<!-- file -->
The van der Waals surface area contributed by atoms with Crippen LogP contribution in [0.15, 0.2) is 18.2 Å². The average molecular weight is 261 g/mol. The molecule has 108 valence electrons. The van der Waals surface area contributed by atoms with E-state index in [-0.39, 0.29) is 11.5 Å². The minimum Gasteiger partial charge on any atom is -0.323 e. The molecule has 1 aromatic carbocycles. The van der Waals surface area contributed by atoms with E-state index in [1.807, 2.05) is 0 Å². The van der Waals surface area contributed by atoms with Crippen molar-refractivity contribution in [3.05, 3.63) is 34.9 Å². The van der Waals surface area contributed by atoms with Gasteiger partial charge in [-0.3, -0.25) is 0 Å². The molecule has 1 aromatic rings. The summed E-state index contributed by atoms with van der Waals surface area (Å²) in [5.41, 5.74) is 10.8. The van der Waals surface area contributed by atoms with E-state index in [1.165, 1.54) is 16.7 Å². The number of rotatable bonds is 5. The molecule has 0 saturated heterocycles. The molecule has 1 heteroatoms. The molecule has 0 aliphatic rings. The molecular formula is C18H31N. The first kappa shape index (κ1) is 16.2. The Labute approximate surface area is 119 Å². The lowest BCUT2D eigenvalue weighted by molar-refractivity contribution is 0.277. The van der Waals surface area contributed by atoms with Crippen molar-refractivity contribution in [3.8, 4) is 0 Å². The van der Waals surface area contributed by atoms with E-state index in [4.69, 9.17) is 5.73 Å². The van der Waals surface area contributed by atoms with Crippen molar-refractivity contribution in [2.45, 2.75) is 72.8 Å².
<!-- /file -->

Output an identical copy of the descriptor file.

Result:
The van der Waals surface area contributed by atoms with Crippen LogP contribution in [0.15, 0.2) is 18.2 Å². The average molecular weight is 261 g/mol. The molecule has 108 valence electrons. The van der Waals surface area contributed by atoms with E-state index in [-0.39, 0.29) is 11.5 Å². The minimum Gasteiger partial charge on any atom is -0.323 e. The molecule has 1 aromatic carbocycles. The van der Waals surface area contributed by atoms with E-state index in [1.807, 2.05) is 0 Å². The van der Waals surface area contributed by atoms with Crippen molar-refractivity contribution in [3.05, 3.63) is 34.9 Å². The van der Waals surface area contributed by atoms with Gasteiger partial charge in [-0.3, -0.25) is 0 Å². The molecule has 1 aromatic rings. The summed E-state index contributed by atoms with van der Waals surface area (Å²) in [5.41, 5.74) is 10.8. The van der Waals surface area contributed by atoms with E-state index in [1.165, 1.54) is 16.7 Å². The number of rotatable bonds is 5. The molecule has 0 saturated heterocycles. The molecule has 1 heteroatoms. The molecule has 0 aliphatic rings. The molecular formula is C18H31N. The first kappa shape index (κ1) is 16.2. The Labute approximate surface area is 119 Å². The lowest BCUT2D eigenvalue weighted by molar-refractivity contribution is 0.277. The van der Waals surface area contributed by atoms with Crippen molar-refractivity contribution in [3.8, 4) is 0 Å². The van der Waals surface area contributed by atoms with E-state index in [4.69, 9.17) is 5.73 Å². The van der Waals surface area contributed by atoms with Crippen molar-refractivity contribution in [2.45, 2.75) is 72.8 Å².